Japan Airlines and Burton offer the world's largest 'boarding pass'

It's the best pun we've heard in a while: book a flight on Japan Airlines and you'll receive your own "boarding pass" to experience Japan's fabled ski fields. 

Japan Airlines and snowboarding brand Burton have hooked up to create a special ticket for Aussie snowboarders. 

If you book a business class flight from Melbourne to Tokyo, they'll throw in your own personalised boarding pass – a snowboard, get it? – with your flight details emblazoned ON the snowboard. 

Seminyak in the snow

There's no better place to hit the slopes in the Australian summer than Japan, with its blasts of fine powder snow, and irresistible Japanese X factor. In Japan, everything makes perfect sense until it doesn't, plus there's the legendary apres ski scene with sensational food, from yakitori to katsu curry, sushi to ramen. And great beer and whisky. Oh, and those convenience stores that sell a baffling array of weird and wonderful snacks. 

Arguably the top destination to experience Japanese ski fields is Niseko, a three hour drive from the northern city of Sapporo. It's a hedonistic party town, dubbed "Seminyak in the Snow", with pumping nightlife and killer terrain, with four different zones accessible on the same lift ticket: Annupuri, Niseko Village, Grand Hirafu and Hanazono. 

"Niseko is like Little Australia," says my instructor, a Canadian, as we ride a chairlift to the top of Hirafu. You can hear the accent everywhere from the summit to the quirky village at the bottom of the slopes, behind bars and hotel counters and sitting next to you on the gondola.

The most Aussies per square meter can probably be found at Boyo-So, a tiny rest stop restaurant halfway up Hirafu. Allegedly serving the same menu of miso soups and curry rice for over 40 years, it's a retro, cash-only cafeteria steaming with sweaty skiers and boarders smashing handheld glasses of frosty Sapporo lager. It's a must visit on a mountain full of charming moments, and you'll likely feel right at home despite the traditional Japanese surrounds.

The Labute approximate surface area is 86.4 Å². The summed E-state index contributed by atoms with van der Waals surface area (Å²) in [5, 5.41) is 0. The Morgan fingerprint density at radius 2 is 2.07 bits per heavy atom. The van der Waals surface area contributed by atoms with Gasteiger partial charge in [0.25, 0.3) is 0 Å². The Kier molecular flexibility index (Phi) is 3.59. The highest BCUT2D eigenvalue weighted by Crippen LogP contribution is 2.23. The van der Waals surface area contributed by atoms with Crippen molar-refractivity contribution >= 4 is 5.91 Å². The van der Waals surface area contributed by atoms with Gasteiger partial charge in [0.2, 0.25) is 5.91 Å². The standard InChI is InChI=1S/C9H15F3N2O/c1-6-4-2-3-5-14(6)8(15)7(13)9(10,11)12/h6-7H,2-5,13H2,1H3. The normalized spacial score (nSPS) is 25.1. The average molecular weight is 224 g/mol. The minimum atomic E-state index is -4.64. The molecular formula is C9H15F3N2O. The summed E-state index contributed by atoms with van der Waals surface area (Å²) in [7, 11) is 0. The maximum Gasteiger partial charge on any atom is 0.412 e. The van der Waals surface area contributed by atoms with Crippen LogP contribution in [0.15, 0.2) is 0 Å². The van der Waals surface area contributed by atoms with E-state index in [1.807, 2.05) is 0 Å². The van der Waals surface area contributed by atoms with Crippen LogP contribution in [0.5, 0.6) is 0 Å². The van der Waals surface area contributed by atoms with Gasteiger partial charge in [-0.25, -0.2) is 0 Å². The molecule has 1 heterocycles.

Mission to ski

One thing to note: the JAL/Burton deal only gets Boarding Passers to Narita International Airport outside Tokyo – Niseko is a considerable journey from there. After the flight from Melbourne (10 hours), you must get to inner-city Haneda Airport (90 minutes), to take another flight to Sapporo (90 minutes), followed by a bus to Niseko (three hours). But it's totally worth the 22 hour journey once you arrive in the remote mountain town with your giant Boarding Pass. 

The JAL business class service will have you in the right mood from take-off, with delightful and authentic Japanese service, food and entertainment for the duration, and a nifty seating arrangement that means everyone has direct aisle access despite a 2-2-2 seat layout. 


Only on JAL can you smash an authentic ramen noodle soup or delicate salmon bento breakfast while watching a hectic Japanese program about becoming an onsen master at 40,000 feet. This particularly Japanese video about shared bathing inspired me to visit one of the traditional baths when I arrived in town. If there's a must do cultural experience in Japan, the onsen is it. 

Steaming up

In a hotel lobby on the main drag of Niseko, I hand over 1000 ¥ ($13.50), with an extra 300 ¥ for a large towel (which isn't very large), and stroll into the segregated baths – they're pretty much like gym change rooms, but with steaming spas and saunas.

Yes, all bathers must get completely stark naked for the experience, and scrub themselves down at one of the low-rise shower stations before plunging clean as a whistle into a toasty hot spring pool with a bunch of strangers gazing politely into the middle distance. After a day on the slopes using muscles you never knew existed, a steaming soak is just glorious. 

Communal bathing is a tradition in Japan, and it's best to leave your inhibition at the door while maintaining proper onsen etiquette – no sudden movements or smartphones please. For an Aussie it's somewhat confronting, ultimately liberating and, most importantly, supremely relaxing. 

On board 

If you're using your Boarding Pass to snowboard for the first time, be prepared for some thrills and spills. After learning how to ski as a kid, my transition to snowboarding is harder than anticipated. If skiing is like riding a bike, snowboarding is being strapped onto a unicycle, backwards. 

I'm lucky enough to get some pointers from Aussie snowboarder, Jess Rich, who went to the 2018 Olympics and happens to be in Niseko using her own Boarding Pass. "Just relax and be fearless," she says. "If you second guess yourself you will spend the day on your back."

Rich picked up snowboarding as a teenager while doing a gap year in Canada and is now retired from completion after "burning out" following her Olympic campaign. Yet Rich still carves up the black runs with impressive skill, going off piste in search of perfect "pow" (powder snow).

When asked to name her favourite mountain, Rich says she can't pick one – different snowfields have different appeal for different reasons – but Japan is an obvious standout for its one-of-a-kind vibe and killer snow. "It's got everything," she says. "Great terrain, brilliant food and an excellent vibe."

Ticket to ride

Just 27 of the Japan Airlines/Burton flight/snowboard combos are available for those who book a business class flight at least one way from Melbourne to Tokyo (return for $3499 or one way from $2089).

You'll then receive your Boarding Pass snowboard from Burton's 2020 Family Tree range which retails for over $900, ready to hit the mountain in style. 

Want more details? Head to www.japanairlinesboardingpass.com.au

The writer travelled to Japan with assistance from Japan Airlines and Burton.